Working toward sustainable transport: research into links between the built environment and travel behaviour in Perth, Western Australia

This paper is the second in a series that reports on the Transport Sustainability and Health (TSH) study, which is part of the University of Western Australia's (UWA) RESIDential Environments Project (RESIDE). RESIDE is a longitudinal project which aims to the impact on walking, bicycling and sense of community of neighbourhoods designed using liveable and conventional subdivision design codes. The principal aim of the TSH study is to determine whether "liveable neighbourhoods" facilitate more sustainable transport than "conventional neighbourhoods", indicated by local travel and opportunity to travel locally for people's life's work. The paper reports how travel survey information will be used to relate self-reported travel behaviour to opportunity and perceived opportunity for local and active travel. In addition, each resident's body mass index and calculations of energy usage and emissions will be related to the self-reported travel data. Work trip data will also be analysed to identify whether public transport may be a viable alternative to the motor vehicle for these trips. This will in turn be indicative of whether public transport is well integrated into new neighbourhoods. Measures of opportunity for local travel will be developed with the assistance of geographic information systems (GIS) experts on the RESIDE team. Data relating to perception of opportunity for local travel has been collected as part of the broader RESIDE project. Findings will be presented then combined to offer a critique of the extent to which the "liveable neighbourhoods" guidelines are contributing to improving the transport sustainability of Perth's newer suburbs.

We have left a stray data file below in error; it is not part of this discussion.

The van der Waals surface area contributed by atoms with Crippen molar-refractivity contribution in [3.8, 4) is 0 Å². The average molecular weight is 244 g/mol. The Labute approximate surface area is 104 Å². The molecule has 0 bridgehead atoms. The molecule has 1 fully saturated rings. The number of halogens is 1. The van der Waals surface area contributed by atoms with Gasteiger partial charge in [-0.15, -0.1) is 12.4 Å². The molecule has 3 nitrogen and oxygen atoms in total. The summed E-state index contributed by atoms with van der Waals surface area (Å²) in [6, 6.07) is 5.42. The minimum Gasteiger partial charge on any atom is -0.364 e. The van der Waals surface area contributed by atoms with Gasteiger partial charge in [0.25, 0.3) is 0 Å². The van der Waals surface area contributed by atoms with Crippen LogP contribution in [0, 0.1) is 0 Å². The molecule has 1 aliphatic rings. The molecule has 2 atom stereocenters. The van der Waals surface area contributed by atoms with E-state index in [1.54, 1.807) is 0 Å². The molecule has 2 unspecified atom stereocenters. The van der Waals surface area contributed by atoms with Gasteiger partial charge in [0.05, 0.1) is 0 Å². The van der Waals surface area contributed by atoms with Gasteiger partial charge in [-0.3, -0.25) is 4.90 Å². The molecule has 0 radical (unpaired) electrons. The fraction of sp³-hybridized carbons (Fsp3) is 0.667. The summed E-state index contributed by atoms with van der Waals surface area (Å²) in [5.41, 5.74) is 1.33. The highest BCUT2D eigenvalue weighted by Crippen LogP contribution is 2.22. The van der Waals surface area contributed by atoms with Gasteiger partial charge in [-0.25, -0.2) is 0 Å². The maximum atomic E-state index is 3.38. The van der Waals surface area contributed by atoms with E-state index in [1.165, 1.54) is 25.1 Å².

• English

Media Info

  • Pagination: 24p

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Filing Info

  • Accession Number: 01386987
  • Record Type: Publication
  • Source Agency: ARRB
  • Files: ATRI
  • Created Date: Aug 22 2012 9:57PM